Home > Pregnancy > Discomfort During Pregnancy > Constipation in Pregnancy

Constipation in Pregnancy

Constipation-in-Pregnancy

About half of all pregnant women report that they suffer from constipation. When you’re pregnant, large amounts of progesterone circulate in your bloodstream, slowing the activity of your digestive tract, and constipation can result. If you take an iron supplement, constipation can be made worse.

Here are a few suggestions for preventing or dealing with constipation:

  • Adopt good bowel habits: Go to the toilet when you’ve the urge to open your bowels (don’t put it off), take your time with a bowel movement (no rushing) and avoid forcing bowel motion (wait till you actually have the urge).
  • Change iron supplements: If you take an iron supplement and constipation results, ask your midwife or doctor to recommend another supplement that isn’t constipating. Liquid iron supplements, for example, are less constipating.
  • Chew your food properly: Chewing breaks up your food and, together with the enzymes in your saliva, aids the digestive process.
  • Drink a cold or hot liquid on an empty stomach: Doing this may help stimulate your bowels. 
  • Drink plenty of water: Staying well hydrated helps keep food and waste moving through the digestive tract. Some juices (especially prune juice) may help, while others (such as apple juice) may only exacerbate the problem.
  • Eat plenty of high-fibre foods: Bran cereals, brown rice, fruits and vegetables are all good sources of fibre. Some women find it helpful to eat some popcorn, but make it yourself or choose the low-fat kind, without all the butter and added oil. Check the fibre content on package labels and choose foods with higher fibre content.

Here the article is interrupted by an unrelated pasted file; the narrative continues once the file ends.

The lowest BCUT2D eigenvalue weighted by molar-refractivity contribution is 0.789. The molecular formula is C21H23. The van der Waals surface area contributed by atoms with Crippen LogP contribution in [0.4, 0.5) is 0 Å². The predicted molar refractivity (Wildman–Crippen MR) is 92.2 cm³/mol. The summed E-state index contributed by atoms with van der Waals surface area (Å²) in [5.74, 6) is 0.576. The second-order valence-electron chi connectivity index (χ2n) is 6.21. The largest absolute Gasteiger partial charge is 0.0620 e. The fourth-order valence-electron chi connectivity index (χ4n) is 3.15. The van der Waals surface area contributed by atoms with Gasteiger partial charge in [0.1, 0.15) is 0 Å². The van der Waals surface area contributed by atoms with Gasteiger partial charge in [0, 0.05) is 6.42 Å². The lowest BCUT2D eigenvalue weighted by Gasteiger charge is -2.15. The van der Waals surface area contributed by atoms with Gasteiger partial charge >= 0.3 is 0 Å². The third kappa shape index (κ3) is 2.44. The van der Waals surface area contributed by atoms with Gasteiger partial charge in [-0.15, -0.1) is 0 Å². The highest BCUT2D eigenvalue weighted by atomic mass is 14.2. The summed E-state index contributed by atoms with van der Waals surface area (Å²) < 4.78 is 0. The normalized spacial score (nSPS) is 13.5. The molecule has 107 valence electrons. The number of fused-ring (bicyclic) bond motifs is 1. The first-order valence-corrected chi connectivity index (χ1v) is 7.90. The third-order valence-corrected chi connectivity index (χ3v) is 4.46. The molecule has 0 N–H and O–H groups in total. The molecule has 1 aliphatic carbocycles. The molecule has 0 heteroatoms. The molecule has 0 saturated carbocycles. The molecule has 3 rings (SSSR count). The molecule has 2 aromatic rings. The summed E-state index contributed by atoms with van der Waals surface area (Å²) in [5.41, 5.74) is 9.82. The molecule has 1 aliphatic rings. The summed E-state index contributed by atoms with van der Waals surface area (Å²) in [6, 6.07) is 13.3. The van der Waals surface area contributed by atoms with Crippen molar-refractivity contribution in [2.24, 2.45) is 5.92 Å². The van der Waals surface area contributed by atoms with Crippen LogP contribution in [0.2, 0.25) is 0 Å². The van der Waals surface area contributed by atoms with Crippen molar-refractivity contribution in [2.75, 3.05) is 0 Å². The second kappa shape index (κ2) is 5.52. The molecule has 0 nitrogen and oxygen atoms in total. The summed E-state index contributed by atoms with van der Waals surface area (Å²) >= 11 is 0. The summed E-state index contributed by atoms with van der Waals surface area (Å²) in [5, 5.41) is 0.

• Exercise as regularly as you can: Exercise is known to help to relieve constipation, so enjoy some safe exercise. Even walking works. (Refer to Chapter 4 for more on exercising while pregnant.)

Adopting these strategies is a successful approach to preventing or treating constipation for most women, meaning a laxative isn’t usually required. However, if you find that you can’t avoid a laxative, don’t use one more than twice per week (unless, of course, your midwife or doctor advises otherwise). The safest laxatives to take during pregnancy are bulk-producing laxatives such as Fybogel or Metamucil.


 

Pregnancy For Dummies

This article is an excerpt from Pregnancy For Dummies 3rd Edition (Australian and New Zealand Edition)

Your complete guide to having a healthy, happy pregnancy. This updated and expanded third edition of Pregnancy For Dummies offers mothers-to-be practical advice and expert guidance on every stage of their pregnancy — and beyond!


Understand what's happening with your baby and your body, and be guided through what to expect from labour, birth and becoming a new parent.

Purchase Online...

Add a Comment

(Use Markdown for formatting.)

This question helps prevent spam:

Bookmark and Share
visit our forum

Like this page:

sitemap xml